There are number of different Jewish Bibles on the market. The Jewish Publication Society’s  1985 translation is used in most American liberal congregations.

Now, having said all that, if you are serious about Jewish study, I recommend you learn a little Hebrew, because then you will no longer be at the mercy of translators. For more about that, check out “Why Study Hebrew.”

Happy learning!

 

What’s Tikkun Leil Shavuot?

A New Jew receives the Torah
A New Jew receives the Torah

Tikkun Leil Shavuot is one of the ways to celebrate the festival of Shavuot. It is an all-nighter Torah study session on Erev Shavuot.

In Exodus 19, God tells Moses to tell the people to prepare themselves for something that will happen on the third day. They are to wash their clothes and purify themselves, and to abstain from sex. The third day, God gives the Ten Commandments to Moses atop Mt. Sinai with terrifying lightning and thunder.

There is a midrash (Shir HaShirim Rabbah 1:57) that the Israelites went to bed early on the second night, in order to be well rested for the giving of the Torah. They were so tired (from all the bathing?) that they overslept and Moses was nearly late going up the mountain to receive the commandments. Tikkun Leil Shavuot  “repair of the night of Shavuot” is a way of expressing our hunger for Torah, that unlike our ancestors, not only will we not oversleep, we will stay up all night, studying Torah in order to be ready to receive it.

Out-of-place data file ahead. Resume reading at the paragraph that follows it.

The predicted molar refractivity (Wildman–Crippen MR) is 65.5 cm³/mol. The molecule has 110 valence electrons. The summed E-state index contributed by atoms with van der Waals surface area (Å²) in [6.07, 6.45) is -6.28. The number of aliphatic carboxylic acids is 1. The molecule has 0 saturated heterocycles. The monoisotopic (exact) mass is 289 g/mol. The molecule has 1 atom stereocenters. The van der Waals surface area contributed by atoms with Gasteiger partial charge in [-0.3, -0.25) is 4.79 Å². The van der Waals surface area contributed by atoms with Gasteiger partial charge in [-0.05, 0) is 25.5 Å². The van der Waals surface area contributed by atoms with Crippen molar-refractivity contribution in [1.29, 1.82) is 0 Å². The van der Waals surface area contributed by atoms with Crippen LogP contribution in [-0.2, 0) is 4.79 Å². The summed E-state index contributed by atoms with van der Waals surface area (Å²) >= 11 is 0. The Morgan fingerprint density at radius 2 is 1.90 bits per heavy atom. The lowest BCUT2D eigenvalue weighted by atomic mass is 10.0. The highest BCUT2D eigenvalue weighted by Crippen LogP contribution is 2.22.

The first Tikkun Leil Shavuot took place in Salonika, in the Ottoman Empire (now in Greece) in the 16th Century. It was hosted by Rabbi Yosef Caro (author of the Shulkhan Arukh and a great Sephardic mystic.)  Today, in many Jewish communities, Jews gather to stay up late or even all night, to study together.

It may sound like a crazy thing to do, but I have some wonderful memories from Tikkun Leil Shavuot, which I’ve written about in another post, Why I Love Shavuot.

Whatever you do this Shavuot, I hope that you do something to celebrate this least-famous Jewish holiday. If your community has a Tikkun Leil Shavuot, go for a while (not everyone stays all night.) If you don’t have one available, invite a friend over to read from the Torah and ponder it together. If you don’t have a friend, get out a commentary or look at some of the great learning resources online. Or if nothing else, have some cheesecake!

Soon I’ll post more about online resources. Shavuot sameach – Happy Shavuot!

Which Passage Speaks to You?

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Over on Wrestling With G-d, shocheradam asked for suggestions for blog post topics. On a whim, I asked him which passage of Torah is speaking to him lately, and he wrote a fascinating take on a passage from Numbers.